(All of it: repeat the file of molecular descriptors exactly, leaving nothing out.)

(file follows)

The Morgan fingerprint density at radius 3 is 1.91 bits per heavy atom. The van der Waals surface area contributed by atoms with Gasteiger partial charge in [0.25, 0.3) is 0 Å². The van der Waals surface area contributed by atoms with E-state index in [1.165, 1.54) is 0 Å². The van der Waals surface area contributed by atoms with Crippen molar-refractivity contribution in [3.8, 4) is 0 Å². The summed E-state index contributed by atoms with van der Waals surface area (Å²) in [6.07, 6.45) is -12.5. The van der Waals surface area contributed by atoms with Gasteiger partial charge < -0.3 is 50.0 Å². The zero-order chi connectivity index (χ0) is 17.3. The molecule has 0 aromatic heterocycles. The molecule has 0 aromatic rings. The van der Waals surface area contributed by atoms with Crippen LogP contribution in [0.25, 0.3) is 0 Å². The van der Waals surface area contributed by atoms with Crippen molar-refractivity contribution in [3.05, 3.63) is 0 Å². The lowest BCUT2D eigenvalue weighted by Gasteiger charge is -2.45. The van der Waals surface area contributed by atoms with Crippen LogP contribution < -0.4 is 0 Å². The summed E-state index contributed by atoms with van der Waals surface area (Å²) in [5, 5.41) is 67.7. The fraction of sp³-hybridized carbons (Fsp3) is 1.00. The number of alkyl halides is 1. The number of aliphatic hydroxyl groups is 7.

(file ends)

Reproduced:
The Morgan fingerprint density at radius 3 is 1.91 bits per heavy atom. The van der Waals surface area contributed by atoms with Gasteiger partial charge in [0.25, 0.3) is 0 Å². The van der Waals surface area contributed by atoms with E-state index in [1.165, 1.54) is 0 Å². The van der Waals surface area contributed by atoms with Crippen molar-refractivity contribution in [3.8, 4) is 0 Å². The summed E-state index contributed by atoms with van der Waals surface area (Å²) in [6.07, 6.45) is -12.5. The van der Waals surface area contributed by atoms with Gasteiger partial charge < -0.3 is 50.0 Å². The zero-order chi connectivity index (χ0) is 17.3. The molecule has 0 aromatic heterocycles. The molecule has 0 aromatic rings. The van der Waals surface area contributed by atoms with Crippen LogP contribution in [0.25, 0.3) is 0 Å². The van der Waals surface area contributed by atoms with Crippen molar-refractivity contribution in [3.05, 3.63) is 0 Å². The lowest BCUT2D eigenvalue weighted by Gasteiger charge is -2.45. The van der Waals surface area contributed by atoms with Crippen LogP contribution < -0.4 is 0 Å². The summed E-state index contributed by atoms with van der Waals surface area (Å²) in [5, 5.41) is 67.7. The fraction of sp³-hybridized carbons (Fsp3) is 1.00. The number of alkyl halides is 1. The number of aliphatic hydroxyl groups is 7.